It’s well worth reading the transcripts of the inquest to get the viewpoints of both sides. Ike Clanton’s can be found here:
Here’s a brief excerpt:
Our crowd did not expect an attack until some one told us; at the time they made the attack I had no arms; the Earp brothers had my arms [Editor’s note: The arms had been left earlier that day at the Fountain Saloon, in the Grand Hotel, by Virgil Earp.]; Virg Earp had them; it was a six shooter; It was two days prior since I saw Billy or Frank McLowry until that morning; had never had a word of conversation with either of them in my life; I don’t know whether the party had a shotgun; Virgil Earp was about six feet from me; they were three or four feet distant when, they fired; I did not see my brother or either of the McLowrys fire a shot. There were four or five shots fired before I left the ground; at the time the Sheriff was talking to us; Billy Clanton and Billy Claiborne were standing together; the McLowrys and myself were standing five or six feet to the left; the Clantons came up from Antelope Springs for a load of freight, that is, the McLowrys; I don’t know how near Claiborne was to me at the time of the shooting; I don’t know whether Morgan Earp or Doc Holliday fired first; It was a nickel-plated pistol by one of them; their weapons were down when they came up; the Sheriff, after he had orderred us to give up our srms I did not think we were under arrest; he said it was all right if we left town; Behan had a conversation with Frank McLowry; I know where the Sheriff’s office is, we could not have gone up to the Sheriff’s office after he left us before the Earps came up; the Sheriff told us to stay where we were until he came back; I would not have staid there had I not orders from the Sheriff; after I saw the Earps armed; the Sheriff was with us about four, five or six minutes.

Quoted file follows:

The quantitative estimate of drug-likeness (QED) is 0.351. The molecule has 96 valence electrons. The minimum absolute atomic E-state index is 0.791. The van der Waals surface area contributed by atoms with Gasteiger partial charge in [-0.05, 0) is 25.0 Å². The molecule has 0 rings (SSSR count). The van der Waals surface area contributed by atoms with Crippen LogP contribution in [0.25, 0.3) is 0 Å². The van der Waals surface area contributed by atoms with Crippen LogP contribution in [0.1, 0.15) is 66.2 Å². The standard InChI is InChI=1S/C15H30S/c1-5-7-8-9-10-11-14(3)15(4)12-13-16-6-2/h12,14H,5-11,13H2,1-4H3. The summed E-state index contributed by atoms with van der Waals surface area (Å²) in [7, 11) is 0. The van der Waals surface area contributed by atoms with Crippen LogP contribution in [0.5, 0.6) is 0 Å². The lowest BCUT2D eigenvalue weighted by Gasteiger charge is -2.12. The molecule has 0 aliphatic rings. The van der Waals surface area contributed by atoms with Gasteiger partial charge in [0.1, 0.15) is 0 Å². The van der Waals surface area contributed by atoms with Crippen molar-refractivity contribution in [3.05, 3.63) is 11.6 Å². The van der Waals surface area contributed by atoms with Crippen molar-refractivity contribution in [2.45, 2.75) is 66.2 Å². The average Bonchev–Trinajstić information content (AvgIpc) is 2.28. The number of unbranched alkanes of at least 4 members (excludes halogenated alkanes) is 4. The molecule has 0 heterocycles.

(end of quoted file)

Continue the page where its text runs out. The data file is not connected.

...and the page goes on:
Wyatt Earp’s testimony can be found here: